By Alex Cho ‘23 News Reporter
Students have constantly been told that they took a big risk by coming to Mercersburg for the Fall term. Now that this momentous yet repetitive term is slowly coming to a close, a question is being raised: is it wise to take that risk once again and return for the winter?
In my opinion, the whole point of attending a boarding school is the importance of community. Travel has its dangers, but countless international and domestic students have taken risks just to come back to Mercersburg – students like me, who flew all the way from South Korea at the height of the second wave of COVID-19 when it hit the United States in August. Personally, I considered staying online this Fall, as at the time South Korea had far fewer COVID cases than the US, but now I know I would have regretted it if I had. This year I have met great new people and have improved myself as a person, and all that might have never happened if I had not come back to campus. Ian Kim ‘23, virtual this term, stated, “Really the only thing I feel like I’m missing out on is hanging out with people.” Kim also added that he wishes he could have met more new people, an extremely difficult task for a virtual student.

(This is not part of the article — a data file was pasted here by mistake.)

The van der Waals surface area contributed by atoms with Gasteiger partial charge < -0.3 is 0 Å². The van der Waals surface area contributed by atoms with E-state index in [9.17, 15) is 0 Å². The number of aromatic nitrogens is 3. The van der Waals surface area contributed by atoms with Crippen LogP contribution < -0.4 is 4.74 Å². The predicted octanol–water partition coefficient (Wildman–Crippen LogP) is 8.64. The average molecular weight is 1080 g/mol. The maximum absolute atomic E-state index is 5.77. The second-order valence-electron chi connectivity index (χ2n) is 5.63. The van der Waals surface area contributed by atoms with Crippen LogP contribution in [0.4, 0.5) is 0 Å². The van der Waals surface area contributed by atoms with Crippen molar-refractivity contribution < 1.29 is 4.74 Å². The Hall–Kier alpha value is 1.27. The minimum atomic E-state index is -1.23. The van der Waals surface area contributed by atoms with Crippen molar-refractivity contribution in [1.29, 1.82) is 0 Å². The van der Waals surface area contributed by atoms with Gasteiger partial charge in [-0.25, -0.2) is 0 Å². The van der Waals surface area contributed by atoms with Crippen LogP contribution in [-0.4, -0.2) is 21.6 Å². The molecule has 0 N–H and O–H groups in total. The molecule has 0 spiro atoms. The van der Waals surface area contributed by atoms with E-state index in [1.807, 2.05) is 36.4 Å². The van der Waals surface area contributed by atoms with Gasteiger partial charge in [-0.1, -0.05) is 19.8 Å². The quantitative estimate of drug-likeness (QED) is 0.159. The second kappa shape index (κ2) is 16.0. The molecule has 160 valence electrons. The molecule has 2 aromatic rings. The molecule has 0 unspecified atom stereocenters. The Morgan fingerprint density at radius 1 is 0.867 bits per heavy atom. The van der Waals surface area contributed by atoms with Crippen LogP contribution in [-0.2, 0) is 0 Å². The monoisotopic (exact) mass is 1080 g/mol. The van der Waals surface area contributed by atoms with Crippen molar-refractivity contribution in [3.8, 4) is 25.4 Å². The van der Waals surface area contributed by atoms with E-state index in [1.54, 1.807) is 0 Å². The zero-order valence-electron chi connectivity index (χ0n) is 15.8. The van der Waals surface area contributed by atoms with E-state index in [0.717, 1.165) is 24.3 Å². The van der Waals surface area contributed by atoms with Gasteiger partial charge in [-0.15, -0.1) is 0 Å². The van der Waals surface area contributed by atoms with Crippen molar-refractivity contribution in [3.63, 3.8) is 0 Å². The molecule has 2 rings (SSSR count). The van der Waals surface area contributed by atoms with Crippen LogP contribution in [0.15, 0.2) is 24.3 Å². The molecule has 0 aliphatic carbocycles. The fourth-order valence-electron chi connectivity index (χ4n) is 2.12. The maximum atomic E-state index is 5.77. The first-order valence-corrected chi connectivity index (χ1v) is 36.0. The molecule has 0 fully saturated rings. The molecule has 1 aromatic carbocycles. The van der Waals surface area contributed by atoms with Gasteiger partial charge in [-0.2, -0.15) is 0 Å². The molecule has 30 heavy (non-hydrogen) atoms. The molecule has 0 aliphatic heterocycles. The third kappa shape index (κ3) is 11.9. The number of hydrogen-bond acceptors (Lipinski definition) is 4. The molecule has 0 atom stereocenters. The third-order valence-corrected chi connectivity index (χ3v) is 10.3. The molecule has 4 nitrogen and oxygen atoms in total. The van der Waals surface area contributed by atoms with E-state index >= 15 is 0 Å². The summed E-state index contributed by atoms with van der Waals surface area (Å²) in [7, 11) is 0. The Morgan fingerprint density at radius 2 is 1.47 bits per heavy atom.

In addition to the importance of the community at boarding schools, Mercersburg’s Winter term is also filled with important traditions and events, most notably Irving-Marshall Week. This tradition brings out the greatest elements in our community; it puts the true Mercersburg spirit on full display and is one of the most enjoyable weeks of the entire year. Does “Virtual Irving-Marshall Week” sound fun to you? To me, it does not, which also makes it a significant reason I want to return to campus.
Furthermore, no matter how advanced a virtual classroom is, nothing comes near to the incredible learning that occurs inside an in-person classroom. Online classes are prone to constant distractions and meaningless discussions, whereas Mercersburg’s aforementioned physical learning environment can be of great benefit. I prefer in-person classes over virtual ones, and I know that the education I’m receiving now, compared to what I received last spring when we were virtual, is much better overall.
This community plays an enormous part in my life and I am confident that it does for other students as well. However, this community, and the school, only works when the people who make up the community are present in one place: on our campus. If it is dangerous for you to come back, or you believe that you will be better off at home vs. coming to campus, by all means, you should go virtual. But, if you are considering going virtual because you don’t want to wear a mask, or go through quarantine again, you should come back. The community is worth it, and a couple days of quarantine or wearing a mask is nothing when compared to the memories we can make together on campus.